SpaceX Spacecraft Claims Readiness for the NASA’s Next Big Exoplanet Hunter Telescope Launching

For the last few years, we had witnessed the successful launching of the SpaceX’s rockets in space. Now, we are looking forward to this another historical lift that will happen very soon. 

SpaceX is now gearing up to launch the next planet-hunting telescope of NASA that hunts the exoplanets in space. The launching will happen on Monday, April 16, now that the successful Falcon 9 rocket test fire is under the SpaceX belt. 

According to the Twitter post from the SpaceX, the California-based SpaceX, The Hawthorne had completed last Wednesday, April 11 the static fire of Falcon at the Cape Canaveral Air Force Station, Florida. The testing had lifted the 2-stage rocket above its launchpad without a satellite payload but attached to a practice loading fuel, as well as to briefly fire its first stage engine.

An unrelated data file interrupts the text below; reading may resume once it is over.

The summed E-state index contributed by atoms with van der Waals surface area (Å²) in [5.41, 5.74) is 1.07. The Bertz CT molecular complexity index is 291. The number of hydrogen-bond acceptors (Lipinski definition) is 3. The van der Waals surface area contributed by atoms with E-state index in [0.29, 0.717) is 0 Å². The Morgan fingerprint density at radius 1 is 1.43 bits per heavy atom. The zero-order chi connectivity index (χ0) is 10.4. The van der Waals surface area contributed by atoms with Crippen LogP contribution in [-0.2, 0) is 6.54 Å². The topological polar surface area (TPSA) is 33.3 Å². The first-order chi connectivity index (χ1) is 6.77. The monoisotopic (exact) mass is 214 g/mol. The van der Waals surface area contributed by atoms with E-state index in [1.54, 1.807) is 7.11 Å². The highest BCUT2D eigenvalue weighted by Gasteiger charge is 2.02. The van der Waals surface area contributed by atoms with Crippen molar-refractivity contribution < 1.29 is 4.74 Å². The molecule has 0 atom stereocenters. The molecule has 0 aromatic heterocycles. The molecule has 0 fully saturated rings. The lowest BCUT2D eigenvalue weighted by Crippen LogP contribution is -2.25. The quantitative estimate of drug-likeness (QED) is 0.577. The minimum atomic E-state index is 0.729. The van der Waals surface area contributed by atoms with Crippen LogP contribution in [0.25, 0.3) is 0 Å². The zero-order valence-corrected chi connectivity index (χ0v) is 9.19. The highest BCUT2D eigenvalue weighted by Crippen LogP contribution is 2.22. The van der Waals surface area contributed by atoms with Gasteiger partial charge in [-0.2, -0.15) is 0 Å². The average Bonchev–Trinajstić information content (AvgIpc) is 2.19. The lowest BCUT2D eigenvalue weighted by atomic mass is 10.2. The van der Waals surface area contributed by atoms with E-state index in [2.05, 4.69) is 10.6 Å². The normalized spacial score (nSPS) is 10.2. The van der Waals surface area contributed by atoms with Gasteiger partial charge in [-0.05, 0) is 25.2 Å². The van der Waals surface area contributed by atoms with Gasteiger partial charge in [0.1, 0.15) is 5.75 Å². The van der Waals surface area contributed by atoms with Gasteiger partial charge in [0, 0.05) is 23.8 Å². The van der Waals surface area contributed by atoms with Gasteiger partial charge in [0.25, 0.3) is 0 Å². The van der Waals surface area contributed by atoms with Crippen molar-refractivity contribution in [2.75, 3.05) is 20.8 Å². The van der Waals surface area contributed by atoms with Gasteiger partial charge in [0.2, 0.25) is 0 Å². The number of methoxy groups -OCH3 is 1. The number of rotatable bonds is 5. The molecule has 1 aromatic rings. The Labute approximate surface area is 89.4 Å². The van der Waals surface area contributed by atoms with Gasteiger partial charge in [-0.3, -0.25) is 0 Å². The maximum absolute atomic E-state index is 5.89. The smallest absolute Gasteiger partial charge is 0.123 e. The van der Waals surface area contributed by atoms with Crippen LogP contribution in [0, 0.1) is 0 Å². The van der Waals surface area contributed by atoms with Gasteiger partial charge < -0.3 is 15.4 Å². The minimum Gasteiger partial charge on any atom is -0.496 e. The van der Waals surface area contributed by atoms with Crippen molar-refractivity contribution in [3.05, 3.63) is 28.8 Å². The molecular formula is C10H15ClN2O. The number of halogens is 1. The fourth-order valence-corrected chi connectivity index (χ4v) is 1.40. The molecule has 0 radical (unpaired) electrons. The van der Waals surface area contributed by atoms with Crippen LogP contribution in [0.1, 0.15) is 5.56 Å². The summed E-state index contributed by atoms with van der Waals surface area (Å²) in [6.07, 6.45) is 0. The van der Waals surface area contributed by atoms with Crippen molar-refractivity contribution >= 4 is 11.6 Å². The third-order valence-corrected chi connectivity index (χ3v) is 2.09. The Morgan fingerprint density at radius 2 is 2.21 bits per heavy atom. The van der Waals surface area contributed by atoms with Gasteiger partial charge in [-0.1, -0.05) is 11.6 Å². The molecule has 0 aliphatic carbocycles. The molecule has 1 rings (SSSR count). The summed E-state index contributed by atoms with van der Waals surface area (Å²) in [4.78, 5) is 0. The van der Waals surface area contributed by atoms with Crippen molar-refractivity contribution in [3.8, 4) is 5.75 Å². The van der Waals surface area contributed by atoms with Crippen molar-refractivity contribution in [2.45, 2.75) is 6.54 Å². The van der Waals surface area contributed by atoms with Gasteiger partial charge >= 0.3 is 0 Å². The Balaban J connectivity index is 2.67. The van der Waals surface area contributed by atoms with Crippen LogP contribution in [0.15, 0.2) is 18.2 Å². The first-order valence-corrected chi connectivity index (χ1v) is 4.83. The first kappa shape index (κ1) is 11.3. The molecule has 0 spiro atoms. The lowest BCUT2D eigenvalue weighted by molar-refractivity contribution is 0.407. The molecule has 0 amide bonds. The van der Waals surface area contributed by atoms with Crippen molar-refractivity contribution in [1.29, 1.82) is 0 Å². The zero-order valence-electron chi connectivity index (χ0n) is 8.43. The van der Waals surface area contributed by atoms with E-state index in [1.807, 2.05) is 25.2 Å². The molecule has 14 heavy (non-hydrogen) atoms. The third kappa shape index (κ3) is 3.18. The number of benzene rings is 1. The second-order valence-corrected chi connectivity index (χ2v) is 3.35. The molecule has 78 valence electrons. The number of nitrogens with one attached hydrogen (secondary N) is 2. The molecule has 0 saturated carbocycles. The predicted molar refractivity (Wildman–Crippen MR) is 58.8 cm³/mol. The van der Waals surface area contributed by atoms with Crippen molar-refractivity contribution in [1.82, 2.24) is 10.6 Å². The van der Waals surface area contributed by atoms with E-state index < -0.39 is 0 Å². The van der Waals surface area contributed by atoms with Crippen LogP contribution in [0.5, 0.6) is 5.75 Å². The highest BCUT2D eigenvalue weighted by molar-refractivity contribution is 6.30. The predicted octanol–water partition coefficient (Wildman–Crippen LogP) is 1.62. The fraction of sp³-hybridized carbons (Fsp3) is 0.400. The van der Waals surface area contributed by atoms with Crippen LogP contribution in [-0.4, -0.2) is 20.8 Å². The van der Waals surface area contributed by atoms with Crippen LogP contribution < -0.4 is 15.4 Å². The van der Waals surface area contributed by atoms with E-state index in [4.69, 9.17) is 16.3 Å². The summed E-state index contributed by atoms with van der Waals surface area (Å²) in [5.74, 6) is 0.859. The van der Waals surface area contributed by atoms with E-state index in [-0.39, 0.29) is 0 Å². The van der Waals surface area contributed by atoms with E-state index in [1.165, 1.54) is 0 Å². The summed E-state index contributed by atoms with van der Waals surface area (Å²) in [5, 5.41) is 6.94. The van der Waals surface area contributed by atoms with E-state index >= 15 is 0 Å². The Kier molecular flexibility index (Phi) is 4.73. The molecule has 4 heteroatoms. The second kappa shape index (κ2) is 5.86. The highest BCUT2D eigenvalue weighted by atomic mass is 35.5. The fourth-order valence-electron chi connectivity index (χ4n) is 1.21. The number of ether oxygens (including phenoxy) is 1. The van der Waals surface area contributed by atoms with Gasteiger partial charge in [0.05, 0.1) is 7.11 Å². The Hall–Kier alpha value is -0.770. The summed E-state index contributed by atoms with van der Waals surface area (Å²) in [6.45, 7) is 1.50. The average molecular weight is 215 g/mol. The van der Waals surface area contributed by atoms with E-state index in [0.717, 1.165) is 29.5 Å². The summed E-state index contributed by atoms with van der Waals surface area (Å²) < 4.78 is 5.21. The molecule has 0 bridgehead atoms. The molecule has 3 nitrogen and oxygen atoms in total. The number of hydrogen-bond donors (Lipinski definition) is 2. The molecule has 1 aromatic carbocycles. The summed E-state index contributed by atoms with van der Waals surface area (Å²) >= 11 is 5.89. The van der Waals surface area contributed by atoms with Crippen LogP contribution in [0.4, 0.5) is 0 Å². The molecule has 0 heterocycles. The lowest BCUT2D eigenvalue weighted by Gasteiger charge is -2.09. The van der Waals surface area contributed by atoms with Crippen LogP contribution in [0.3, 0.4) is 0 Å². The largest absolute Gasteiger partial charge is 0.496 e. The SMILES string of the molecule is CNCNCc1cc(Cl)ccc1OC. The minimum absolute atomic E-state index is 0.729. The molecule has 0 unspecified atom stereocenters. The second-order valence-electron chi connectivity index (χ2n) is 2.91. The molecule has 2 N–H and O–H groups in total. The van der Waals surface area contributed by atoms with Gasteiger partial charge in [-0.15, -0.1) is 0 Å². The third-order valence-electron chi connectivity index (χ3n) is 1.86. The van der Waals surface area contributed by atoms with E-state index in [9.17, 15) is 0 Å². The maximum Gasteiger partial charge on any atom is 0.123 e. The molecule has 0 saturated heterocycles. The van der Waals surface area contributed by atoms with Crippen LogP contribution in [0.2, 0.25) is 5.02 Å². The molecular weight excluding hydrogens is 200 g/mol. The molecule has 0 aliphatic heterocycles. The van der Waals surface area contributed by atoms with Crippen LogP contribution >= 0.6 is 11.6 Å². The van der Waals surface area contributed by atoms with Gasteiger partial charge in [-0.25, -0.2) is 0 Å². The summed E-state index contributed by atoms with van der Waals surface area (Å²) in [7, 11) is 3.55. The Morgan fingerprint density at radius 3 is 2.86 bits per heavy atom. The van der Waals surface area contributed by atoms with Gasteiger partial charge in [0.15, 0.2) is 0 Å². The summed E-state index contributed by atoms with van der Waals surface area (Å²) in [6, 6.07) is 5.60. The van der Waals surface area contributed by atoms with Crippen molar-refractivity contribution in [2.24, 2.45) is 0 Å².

NASA, for the meantime, has sealed TESS or Transit Exoplanet Survey Satellite into the payload fairing contained inside the Payload Hazardous Servicing Facility in Kennedy Space Center, preparing TESS to be attached at the top of the rocket. 

Transit Exoplanet Survey Satellite had arrived in Florida after the construction process and testing at the facility of the Orbital ATK in Virginia on February 12 and this is to prepare for the launching. After its launching, TESS will be turning its gaze into the sky in order to find for the signs and movements of planets that pass in the front (at least 200,000 stars) that point the way for the future telescope like the NASA’s James Webb Space Telescope, which is used to investigate even deeper. 

It is used to become a surveillance agent in the skies’ Southern Hemisphere for its initial year of operation. Then it will switch a focus to the other side, which is the Northern Hemisphere that covers most of the skies. 

After the launching, James Webb Space Telescope will more likely to take sixty days in order to navigate into the final orbit around the planet Earth, the angled orbit, which wraps the Earth twice for every full orbit of the moon. 

The satellite has been set to launch on the SpaceX Falcon 9 spaceship from the Pad 40 of Cape Canaveral on Monday at exactly 6:32 PM (EDT). After the launching, SpaceX is planning to re-land its rocket’s first stage on the drone ship.